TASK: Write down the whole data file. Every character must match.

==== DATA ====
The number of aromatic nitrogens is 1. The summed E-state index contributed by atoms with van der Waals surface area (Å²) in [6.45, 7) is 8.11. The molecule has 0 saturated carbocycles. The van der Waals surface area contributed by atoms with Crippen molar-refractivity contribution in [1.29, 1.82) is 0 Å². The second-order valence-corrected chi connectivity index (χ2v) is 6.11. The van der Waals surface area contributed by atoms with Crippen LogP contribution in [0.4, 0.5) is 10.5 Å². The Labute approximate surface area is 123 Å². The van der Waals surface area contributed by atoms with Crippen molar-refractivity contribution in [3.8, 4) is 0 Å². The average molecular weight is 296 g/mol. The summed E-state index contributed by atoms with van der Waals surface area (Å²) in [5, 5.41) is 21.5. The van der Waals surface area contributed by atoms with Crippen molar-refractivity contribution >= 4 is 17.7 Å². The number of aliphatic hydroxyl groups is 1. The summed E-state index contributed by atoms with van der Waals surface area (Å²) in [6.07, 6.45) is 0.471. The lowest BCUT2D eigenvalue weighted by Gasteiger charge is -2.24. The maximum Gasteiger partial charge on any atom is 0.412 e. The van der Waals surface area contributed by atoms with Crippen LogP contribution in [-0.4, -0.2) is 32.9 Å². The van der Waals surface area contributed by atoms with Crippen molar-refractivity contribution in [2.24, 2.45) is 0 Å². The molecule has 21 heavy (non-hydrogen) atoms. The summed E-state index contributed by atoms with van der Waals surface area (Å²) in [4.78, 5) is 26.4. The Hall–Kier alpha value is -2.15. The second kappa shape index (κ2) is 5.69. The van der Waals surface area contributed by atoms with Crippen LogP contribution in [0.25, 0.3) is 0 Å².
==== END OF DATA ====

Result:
The number of aromatic nitrogens is 1. The summed E-state index contributed by atoms with van der Waals surface area (Å²) in [6.45, 7) is 8.11. The molecule has 0 saturated carbocycles. The van der Waals surface area contributed by atoms with Crippen molar-refractivity contribution in [1.29, 1.82) is 0 Å². The second-order valence-corrected chi connectivity index (χ2v) is 6.11. The van der Waals surface area contributed by atoms with Crippen LogP contribution in [0.4, 0.5) is 10.5 Å². The Labute approximate surface area is 123 Å². The van der Waals surface area contributed by atoms with Crippen molar-refractivity contribution in [3.8, 4) is 0 Å². The average molecular weight is 296 g/mol. The summed E-state index contributed by atoms with van der Waals surface area (Å²) in [5, 5.41) is 21.5. The van der Waals surface area contributed by atoms with Crippen molar-refractivity contribution >= 4 is 17.7 Å². The number of aliphatic hydroxyl groups is 1. The summed E-state index contributed by atoms with van der Waals surface area (Å²) in [6.07, 6.45) is 0.471. The lowest BCUT2D eigenvalue weighted by Gasteiger charge is -2.24. The maximum Gasteiger partial charge on any atom is 0.412 e. The van der Waals surface area contributed by atoms with Crippen LogP contribution in [-0.4, -0.2) is 32.9 Å². The van der Waals surface area contributed by atoms with Crippen molar-refractivity contribution in [2.24, 2.45) is 0 Å². The molecule has 21 heavy (non-hydrogen) atoms. The summed E-state index contributed by atoms with van der Waals surface area (Å²) in [4.78, 5) is 26.4. The Hall–Kier alpha value is -2.15. The second kappa shape index (κ2) is 5.69. The van der Waals surface area contributed by atoms with Crippen LogP contribution in [0.25, 0.3) is 0 Å².